Voltage Regulator...I think

Discussion in 'The Projects Forum' started by RDJr, Oct 3, 2009.

  1. RDJr

    Thread Starter New Member

    Oct 3, 2009
    2
    0
    Hey guys,

    Well I was looking to make a voltage regulator, or thats at least what I think I need. I have a 110VAC input and I need to adjust the output from 0-110VAC, and it has to be able to withstand a current of 15 amps. I'm not sure if its called a voltage regulator or adjuster. I did a quick search and I could only find ones with variable input and a constant output. Can anyone point me in the right direction.

    Thanks,
    RDJr.
     
  2. beenthere

    Retired Moderator

    Apr 20, 2004
    15,815
    282
    That sounds more like an autotransformer, also called a variac. They are not at all safe to use, as they present no isolation from the line, and so all points on them must be assumed to carry a lethal voltage.

    Staco makes a variac that is capable of that current, and is safely enclosed -http://www.stacoenergy.com/variable_transformers.htm

    You will be amazed at the cost.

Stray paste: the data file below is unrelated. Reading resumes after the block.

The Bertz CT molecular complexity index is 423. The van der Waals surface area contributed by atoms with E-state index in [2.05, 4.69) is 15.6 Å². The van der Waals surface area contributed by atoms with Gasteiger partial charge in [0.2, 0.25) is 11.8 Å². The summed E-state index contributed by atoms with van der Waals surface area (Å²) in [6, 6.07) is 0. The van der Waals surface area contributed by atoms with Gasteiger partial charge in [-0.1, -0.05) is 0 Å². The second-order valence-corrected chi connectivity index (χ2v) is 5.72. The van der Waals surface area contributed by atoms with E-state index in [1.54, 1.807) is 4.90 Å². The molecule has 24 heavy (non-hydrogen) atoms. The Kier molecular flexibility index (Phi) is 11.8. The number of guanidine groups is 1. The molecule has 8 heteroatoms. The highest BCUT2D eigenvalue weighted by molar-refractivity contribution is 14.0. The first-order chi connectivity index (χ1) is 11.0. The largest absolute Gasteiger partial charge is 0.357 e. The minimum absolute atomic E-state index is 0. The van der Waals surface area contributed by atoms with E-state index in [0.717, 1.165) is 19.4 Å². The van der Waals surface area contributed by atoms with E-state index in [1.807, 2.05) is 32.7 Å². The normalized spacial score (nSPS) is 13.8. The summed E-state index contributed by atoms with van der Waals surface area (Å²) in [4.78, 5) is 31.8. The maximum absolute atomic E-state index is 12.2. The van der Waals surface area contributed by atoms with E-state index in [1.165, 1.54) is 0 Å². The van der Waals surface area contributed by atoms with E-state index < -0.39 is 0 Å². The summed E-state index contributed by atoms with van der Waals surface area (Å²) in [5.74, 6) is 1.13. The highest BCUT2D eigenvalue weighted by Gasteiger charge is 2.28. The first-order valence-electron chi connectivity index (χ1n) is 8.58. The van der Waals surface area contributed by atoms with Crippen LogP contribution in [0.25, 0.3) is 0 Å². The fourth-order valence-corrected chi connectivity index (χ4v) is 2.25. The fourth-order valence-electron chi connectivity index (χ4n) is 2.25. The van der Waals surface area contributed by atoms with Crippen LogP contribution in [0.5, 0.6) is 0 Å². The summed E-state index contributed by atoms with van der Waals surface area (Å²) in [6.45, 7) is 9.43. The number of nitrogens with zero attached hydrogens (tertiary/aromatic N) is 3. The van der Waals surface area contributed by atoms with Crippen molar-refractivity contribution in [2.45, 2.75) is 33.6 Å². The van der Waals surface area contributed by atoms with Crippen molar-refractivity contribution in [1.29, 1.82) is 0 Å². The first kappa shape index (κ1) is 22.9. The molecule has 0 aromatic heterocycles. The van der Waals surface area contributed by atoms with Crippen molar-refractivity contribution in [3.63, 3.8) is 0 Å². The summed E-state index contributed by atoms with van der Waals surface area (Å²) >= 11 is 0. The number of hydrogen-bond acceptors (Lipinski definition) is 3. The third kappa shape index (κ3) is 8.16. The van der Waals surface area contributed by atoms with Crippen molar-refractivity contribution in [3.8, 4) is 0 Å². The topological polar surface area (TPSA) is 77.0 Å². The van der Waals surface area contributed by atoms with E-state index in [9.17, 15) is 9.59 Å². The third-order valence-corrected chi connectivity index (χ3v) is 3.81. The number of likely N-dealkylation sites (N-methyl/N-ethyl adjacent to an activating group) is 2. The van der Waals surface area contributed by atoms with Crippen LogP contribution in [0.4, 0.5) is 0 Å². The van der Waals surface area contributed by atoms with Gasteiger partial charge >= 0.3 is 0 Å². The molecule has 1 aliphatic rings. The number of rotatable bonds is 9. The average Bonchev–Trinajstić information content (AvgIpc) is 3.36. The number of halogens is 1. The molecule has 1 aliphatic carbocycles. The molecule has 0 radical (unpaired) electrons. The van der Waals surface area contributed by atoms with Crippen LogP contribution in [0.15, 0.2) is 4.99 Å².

3. RDJr

    Thread Starter New Member

    Oct 3, 2009
    2
    0
    Thats exactly what I'm looking for. Thanks you But I really wasn't looking to spend that much money on it. I thought building it would be a lot cheaper. Ill explain what I need and maybe you can point me in another direction. I need to be able to plug in a drill with the trigger pulled and adjust the speed of the drill by the turn of a dial. I figured a "voltage regulator" or as you put it auto transformer, would do the trick. Are they that hard to build? I;m in my second year of Electrical Engineering Technology Degree so I have an idea about circuits but there are still somethings that I need help on.
     
  4. beenthere

    Retired Moderator

    Apr 20, 2004
    15,815
    282
    Look up "phase control circuits" - it's the way variable speed AC drills are controlled. A big light dimmer should work, although a 1500 watt rating might be had to find.

    If you want to use DC, look up "PWM".
     
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